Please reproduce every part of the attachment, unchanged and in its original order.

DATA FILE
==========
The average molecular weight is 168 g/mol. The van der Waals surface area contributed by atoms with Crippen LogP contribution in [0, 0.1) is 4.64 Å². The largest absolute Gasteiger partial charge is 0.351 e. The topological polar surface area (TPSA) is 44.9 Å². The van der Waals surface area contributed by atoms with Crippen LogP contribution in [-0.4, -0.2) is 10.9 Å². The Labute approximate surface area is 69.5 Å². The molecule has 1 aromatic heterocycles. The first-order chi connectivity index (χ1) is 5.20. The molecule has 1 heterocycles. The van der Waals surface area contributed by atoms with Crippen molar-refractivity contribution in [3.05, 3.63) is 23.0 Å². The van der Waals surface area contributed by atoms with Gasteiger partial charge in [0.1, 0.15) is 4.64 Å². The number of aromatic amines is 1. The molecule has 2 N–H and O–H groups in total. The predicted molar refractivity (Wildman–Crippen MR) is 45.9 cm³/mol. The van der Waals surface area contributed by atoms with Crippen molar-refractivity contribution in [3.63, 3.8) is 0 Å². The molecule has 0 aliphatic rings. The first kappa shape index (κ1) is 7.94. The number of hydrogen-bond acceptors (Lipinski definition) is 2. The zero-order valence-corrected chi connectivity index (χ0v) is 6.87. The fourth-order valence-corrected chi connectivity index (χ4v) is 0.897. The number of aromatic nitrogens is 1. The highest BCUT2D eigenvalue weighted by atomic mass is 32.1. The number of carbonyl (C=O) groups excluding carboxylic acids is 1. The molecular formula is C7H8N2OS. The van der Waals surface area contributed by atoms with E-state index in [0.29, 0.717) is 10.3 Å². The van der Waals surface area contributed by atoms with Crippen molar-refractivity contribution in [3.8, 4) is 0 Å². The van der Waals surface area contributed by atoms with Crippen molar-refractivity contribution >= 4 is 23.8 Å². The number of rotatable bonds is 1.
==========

The average molecular weight is 168 g/mol. The van der Waals surface area contributed by atoms with Crippen LogP contribution in [0, 0.1) is 4.64 Å². The largest absolute Gasteiger partial charge is 0.351 e. The topological polar surface area (TPSA) is 44.9 Å². The van der Waals surface area contributed by atoms with Crippen LogP contribution in [-0.4, -0.2) is 10.9 Å². The Labute approximate surface area is 69.5 Å². The molecule has 1 aromatic heterocycles. The first-order chi connectivity index (χ1) is 5.20. The molecule has 1 heterocycles. The van der Waals surface area contributed by atoms with Crippen molar-refractivity contribution in [3.05, 3.63) is 23.0 Å². The van der Waals surface area contributed by atoms with Gasteiger partial charge in [0.1, 0.15) is 4.64 Å². The number of aromatic amines is 1. The molecule has 2 N–H and O–H groups in total. The predicted molar refractivity (Wildman–Crippen MR) is 45.9 cm³/mol. The van der Waals surface area contributed by atoms with Crippen molar-refractivity contribution in [3.63, 3.8) is 0 Å². The molecule has 0 aliphatic rings. The first kappa shape index (κ1) is 7.94. The number of hydrogen-bond acceptors (Lipinski definition) is 2. The zero-order valence-corrected chi connectivity index (χ0v) is 6.87. The fourth-order valence-corrected chi connectivity index (χ4v) is 0.897. The number of aromatic nitrogens is 1. The highest BCUT2D eigenvalue weighted by atomic mass is 32.1. The number of carbonyl (C=O) groups excluding carboxylic acids is 1. The molecular formula is C7H8N2OS. The van der Waals surface area contributed by atoms with E-state index in [0.29, 0.717) is 10.3 Å². The van der Waals surface area contributed by atoms with Crippen molar-refractivity contribution in [3.8, 4) is 0 Å². The van der Waals surface area contributed by atoms with Crippen molar-refractivity contribution >= 4 is 23.8 Å². The number of rotatable bonds is 1.